Wednesday, August 27, 2014

Nicholl V. Blcklst Feedback (Updated)

UPDATE 8/27/14: With this post definitely gaining some traction, I want to clarify a few things:

1) I posted this following Franklin Leonard's call to post the comments side by side. Objectively, that's what the top half of this post was intended to show, how three different readers responded to my script.

2) The bottom "commentary" part was me musing about my experience paying for the Blcklst evaluation in the first place. I am certainly not comparing, from a feedback perspective, Nicholl vs. Blcklst. As disappointed as I felt about the BlckLst feedback, the Nicholl feedback is pretty much useless (unless, of course, I just wanted to hear how amazing Will and I are as writers, which I didn't). 

3) This tipped off a really fantastic conversation on Twitter about paying for reads, etc, etc and I just want to say that the Blcklst provides a really great service to writers. What I was expecting from a paid evaluation wasn't in line with what evaluations typically provide. I don't want to be the guy saying "Blcklst evaluations are terrible and you should never pay for them." But I did find it to be a waste of money and having done it, probably wouldn't do it again. That's me. I didn't think the feedback I got was worth the money, considering I have other avenues of getting that feedback for free.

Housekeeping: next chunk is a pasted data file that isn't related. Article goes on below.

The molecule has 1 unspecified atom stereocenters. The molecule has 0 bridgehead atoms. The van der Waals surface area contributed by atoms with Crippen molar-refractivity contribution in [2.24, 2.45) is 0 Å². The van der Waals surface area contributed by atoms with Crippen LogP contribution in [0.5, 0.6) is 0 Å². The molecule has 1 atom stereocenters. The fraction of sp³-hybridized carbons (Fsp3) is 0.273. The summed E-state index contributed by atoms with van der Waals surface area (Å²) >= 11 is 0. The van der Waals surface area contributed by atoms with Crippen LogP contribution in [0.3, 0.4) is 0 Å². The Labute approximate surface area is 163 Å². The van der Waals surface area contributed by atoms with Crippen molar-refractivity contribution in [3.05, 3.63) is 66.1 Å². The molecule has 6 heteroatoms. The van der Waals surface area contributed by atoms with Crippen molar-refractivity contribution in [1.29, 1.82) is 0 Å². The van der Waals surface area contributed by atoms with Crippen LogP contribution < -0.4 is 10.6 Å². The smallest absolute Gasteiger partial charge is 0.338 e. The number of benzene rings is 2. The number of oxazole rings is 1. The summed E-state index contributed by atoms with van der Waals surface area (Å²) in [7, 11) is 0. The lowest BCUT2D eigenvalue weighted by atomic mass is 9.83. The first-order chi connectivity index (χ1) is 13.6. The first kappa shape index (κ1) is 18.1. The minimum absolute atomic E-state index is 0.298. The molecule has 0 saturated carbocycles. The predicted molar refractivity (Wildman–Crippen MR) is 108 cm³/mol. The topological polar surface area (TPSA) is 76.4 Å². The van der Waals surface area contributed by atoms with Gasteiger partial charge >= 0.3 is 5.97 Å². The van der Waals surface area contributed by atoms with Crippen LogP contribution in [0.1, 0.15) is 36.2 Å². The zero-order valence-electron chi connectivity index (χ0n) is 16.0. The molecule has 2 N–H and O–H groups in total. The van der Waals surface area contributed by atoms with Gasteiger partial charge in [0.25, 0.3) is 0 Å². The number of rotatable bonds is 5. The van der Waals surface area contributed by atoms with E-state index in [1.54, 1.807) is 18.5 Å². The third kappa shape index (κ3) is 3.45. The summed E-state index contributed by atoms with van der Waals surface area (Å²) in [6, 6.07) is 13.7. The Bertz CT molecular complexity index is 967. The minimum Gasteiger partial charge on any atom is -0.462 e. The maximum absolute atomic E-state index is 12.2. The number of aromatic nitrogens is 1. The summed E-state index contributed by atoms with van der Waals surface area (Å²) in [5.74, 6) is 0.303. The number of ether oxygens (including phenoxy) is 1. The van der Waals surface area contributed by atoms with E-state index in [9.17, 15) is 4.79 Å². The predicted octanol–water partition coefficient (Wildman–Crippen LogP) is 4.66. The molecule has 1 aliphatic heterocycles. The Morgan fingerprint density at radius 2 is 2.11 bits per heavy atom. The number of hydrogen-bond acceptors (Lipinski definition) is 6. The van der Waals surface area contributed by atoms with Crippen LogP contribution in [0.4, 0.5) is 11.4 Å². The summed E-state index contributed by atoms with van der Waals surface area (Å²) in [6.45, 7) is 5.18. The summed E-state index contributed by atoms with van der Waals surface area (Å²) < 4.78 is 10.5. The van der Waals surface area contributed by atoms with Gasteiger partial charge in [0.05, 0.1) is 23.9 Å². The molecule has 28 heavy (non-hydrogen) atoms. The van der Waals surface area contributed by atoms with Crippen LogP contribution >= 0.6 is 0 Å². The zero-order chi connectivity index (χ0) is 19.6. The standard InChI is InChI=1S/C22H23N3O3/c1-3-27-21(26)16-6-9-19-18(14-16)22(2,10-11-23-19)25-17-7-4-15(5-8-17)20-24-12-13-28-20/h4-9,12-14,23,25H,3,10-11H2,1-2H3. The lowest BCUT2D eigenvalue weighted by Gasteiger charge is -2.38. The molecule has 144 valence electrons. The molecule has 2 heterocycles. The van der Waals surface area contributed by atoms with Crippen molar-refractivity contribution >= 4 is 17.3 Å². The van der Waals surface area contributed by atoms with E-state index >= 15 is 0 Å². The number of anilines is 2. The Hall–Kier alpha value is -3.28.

And now, to the original post.

With the Nicholl quarter-finalists receiving reader feedback this past week, Franklin Leonard of the Blcklst asked writers to post those comments in conjunction with any evaluations they've gotten from the Blcklst.

My feature script, STATE OF DECEPTION, did not make the quarterfinals of Nicholl but it did come close, placing in the next group of 100 scripts. As such, we received three reads on the script and were sent reader feedback.

So, here we go. Nicholl comments first, then Blcklst. If anyone is interested in reading the script, I'd be happy to pass it along.


Comment 1:

This script brings a personal level of engagement to the political and religious controversy that holds Palestine in it's grip. As children, Aaron, a Jewish boy, and Habib and Sharif, Arab boys, are very close friends. Aaron even goes to jail for several years in exchange for helping Sharif's family. Aaron is released on the grounds of becoming a mole for IDF in Hassad, and discovers his friends are much more dangerous than he ever imagined.